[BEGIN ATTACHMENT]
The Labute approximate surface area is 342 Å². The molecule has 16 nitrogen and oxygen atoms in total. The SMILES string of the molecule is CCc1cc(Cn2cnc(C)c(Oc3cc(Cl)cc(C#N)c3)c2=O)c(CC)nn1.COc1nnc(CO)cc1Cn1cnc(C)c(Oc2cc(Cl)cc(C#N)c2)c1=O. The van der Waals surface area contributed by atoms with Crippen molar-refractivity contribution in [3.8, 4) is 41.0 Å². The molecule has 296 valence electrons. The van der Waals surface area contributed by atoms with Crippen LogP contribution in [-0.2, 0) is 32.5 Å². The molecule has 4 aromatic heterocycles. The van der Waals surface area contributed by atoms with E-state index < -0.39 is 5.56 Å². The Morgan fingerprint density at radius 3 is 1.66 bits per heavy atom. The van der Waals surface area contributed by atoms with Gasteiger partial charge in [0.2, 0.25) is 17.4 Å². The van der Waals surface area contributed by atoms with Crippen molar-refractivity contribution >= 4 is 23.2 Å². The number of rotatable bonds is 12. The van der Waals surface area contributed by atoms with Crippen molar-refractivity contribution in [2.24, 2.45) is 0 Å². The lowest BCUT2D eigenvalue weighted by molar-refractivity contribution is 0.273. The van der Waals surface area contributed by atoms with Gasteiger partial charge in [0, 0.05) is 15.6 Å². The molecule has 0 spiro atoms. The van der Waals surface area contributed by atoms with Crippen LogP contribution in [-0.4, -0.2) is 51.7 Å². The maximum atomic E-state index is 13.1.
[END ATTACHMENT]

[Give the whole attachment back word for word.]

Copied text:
The Labute approximate surface area is 342 Å². The molecule has 16 nitrogen and oxygen atoms in total. The SMILES string of the molecule is CCc1cc(Cn2cnc(C)c(Oc3cc(Cl)cc(C#N)c3)c2=O)c(CC)nn1.COc1nnc(CO)cc1Cn1cnc(C)c(Oc2cc(Cl)cc(C#N)c2)c1=O. The van der Waals surface area contributed by atoms with Crippen molar-refractivity contribution in [3.8, 4) is 41.0 Å². The molecule has 296 valence electrons. The van der Waals surface area contributed by atoms with Crippen LogP contribution in [-0.2, 0) is 32.5 Å². The molecule has 4 aromatic heterocycles. The van der Waals surface area contributed by atoms with E-state index < -0.39 is 5.56 Å². The Morgan fingerprint density at radius 3 is 1.66 bits per heavy atom. The van der Waals surface area contributed by atoms with Gasteiger partial charge in [0.2, 0.25) is 17.4 Å². The van der Waals surface area contributed by atoms with Crippen molar-refractivity contribution >= 4 is 23.2 Å². The number of rotatable bonds is 12. The van der Waals surface area contributed by atoms with Crippen molar-refractivity contribution in [2.24, 2.45) is 0 Å². The lowest BCUT2D eigenvalue weighted by molar-refractivity contribution is 0.273. The van der Waals surface area contributed by atoms with Gasteiger partial charge in [0, 0.05) is 15.6 Å². The molecule has 0 spiro atoms. The van der Waals surface area contributed by atoms with Crippen LogP contribution in [-0.4, -0.2) is 51.7 Å². The maximum atomic E-state index is 13.1.